Dealing with crowds: 8 Tips

Photographing in large cities and popular tourist areas can cause frustrations – people wandering in front of you, too many people in a scene, the “action” not occurring when/where you would like, etc. In many ways, it’s like the urban equivalent of wildlife photography!

So how do you embrace such challenges? Read on for 8 strategies to overcome crowds.

1. Embrace it. Ok, this sounds like a cop-out, I know. But cities and tourist attractions have people so sometimes it’s just best to embrace it. Not that people are bad, either. They give the photo scale, add context, and create a human connection to the scene.


The biker gives a sense of life in this small village in Nepal.


2. Patience. Want a scene without people? You’ll often have to wait. Want a scene with just the right pattern of people? You’ll often have to wait. Stop and watch for patterns in traffic and use it to predict when the ideal scene may unfold.  


This entrance way was very crowded, but I hung back for a time and waited for just a few people to be walking in to give some action to the scene, while not overwhelming it with a large crowd.

Don’t want any people? Then…

3. Use a telephoto lens. With a longer focal length you can zoom past the people (or extra people) and isolate the subject, excluding the extraneous elements.


With so many people and structures around, to really focus on the Brooklyn Bridge, I chose my 70-200mm lens, stood back further, and shot through a tree to frame the bridge, provide some depth, and exclude everything else in the foreground.


4. Aim high. Similar to using a telephone lens – and perhaps while using a telephoto lens – you can shoot above the craziness. Too many people on the path in front of you? Tilt the camera upward.


Just below this picture is a very crowded walkway, despite the early morning and the rain. So, I got as high as I could on the path, then aimed the camera even higher, to show the peaceful forest.


5. Shoot a long exposure. All of those people moving about in your frame? Take advantage of it by shooting a long exposure. This can work in one of two ways: First, if the exposure is long enough, and the people few enough (and they’re moving), then they may just disappear altogether as the camera will fail to pick them up. Second, if there are people moving, you can use them to your advantage by have them be blurs of motion moving through your photo.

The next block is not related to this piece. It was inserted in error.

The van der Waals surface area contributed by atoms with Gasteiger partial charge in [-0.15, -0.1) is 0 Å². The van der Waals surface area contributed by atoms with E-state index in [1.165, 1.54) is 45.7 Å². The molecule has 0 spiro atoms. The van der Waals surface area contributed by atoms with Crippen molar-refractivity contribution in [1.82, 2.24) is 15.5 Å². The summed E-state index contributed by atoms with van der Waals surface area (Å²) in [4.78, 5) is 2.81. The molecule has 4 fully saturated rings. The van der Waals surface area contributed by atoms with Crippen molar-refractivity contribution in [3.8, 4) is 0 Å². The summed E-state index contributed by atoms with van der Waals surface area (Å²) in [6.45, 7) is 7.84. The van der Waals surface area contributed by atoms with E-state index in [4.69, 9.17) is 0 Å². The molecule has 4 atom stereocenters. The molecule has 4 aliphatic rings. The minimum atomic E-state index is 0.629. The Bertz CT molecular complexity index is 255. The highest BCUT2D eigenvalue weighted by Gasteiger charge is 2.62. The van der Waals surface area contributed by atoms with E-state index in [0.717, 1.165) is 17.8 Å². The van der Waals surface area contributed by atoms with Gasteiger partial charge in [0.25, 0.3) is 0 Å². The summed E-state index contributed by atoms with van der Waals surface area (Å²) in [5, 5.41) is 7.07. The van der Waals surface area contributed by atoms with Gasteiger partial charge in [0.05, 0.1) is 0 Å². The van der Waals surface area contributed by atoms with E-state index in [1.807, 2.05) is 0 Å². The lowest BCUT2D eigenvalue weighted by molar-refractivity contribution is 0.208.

This does require a tripod (or something to rest your camera on), lower light or a neutral density (ND) filter to increase your shutter speed, and ideally a remote to trigger the camera without touching it.

With all the people walking the famous Ninenzaka path, an empty shot would have been about impossible. So, with the benefit of dusk and a longer exposure, I was able to capture the commotion of the path.


6. Go further. Sometimes you just have to go a little further to escape the masses. In Rocky Mountain National Park, near my home, I call this the tourist mile. You just have to walk more than a mile down a trail, or past the first lake, and all of a sudden the landscape often opens up. Similarly, if you’re on the main street in a city, walking one block over can be a different experience.

The entrance to Fushimi-Inari is crazy. In fact, it’s the number one tourist attraction in Kyoto and the crowds prove it. However, keep walking further back in the temple and you’ll suddenly find that you have the place to yourself.


7. Go early. Cities, especially, have a different feel to them early in the morning: calmer, fewer people, softer light. Whenever I travel I try to get up early to go explore.

This shore can be packed with people during the day, but first thing in the morning it was completely empty. The calm lake and soft light made for great photographs, and the local woman going out to her boat provided the perfect subject.


8. Blend multiple frames. This one is a little more advanced, but only involves basic Photoshop skills (i.e. layer masks). The basic idea is that you take the exact same photo multiple times while people move about (they have to be moving to make this work). Then, you layer the photos, unveiling the part of each photo with no person (because they hopefully moved between frames).

To accomplish this, having the camera on a tripod to ensure you get the same shot each time is very helpful. Similarly, shooting in manual so your exposure doesn’t shift will also make the blending easier, assuming the overall lighting isn’t changing quickly as well.

For editing, make the same adjustments to each photo, import into Photoshop as layers (if you aren’t already there), align the layers, then add a layer mask to each one, painting out the persons in each photo unveiling the clean background of the layer below.

Skógafoss waterfall in Iceland is very popular and there are often people wandering all about. So, I took multiple photos (2 in this case) and layered them together, unveiling the part of each photo that had no person in it.



What other challenges or tips do you have when shooting in crowded locations?


  • Todd on Jun 27, 2018

    Great blog, love the practical tips ranging from less technical to more technical.

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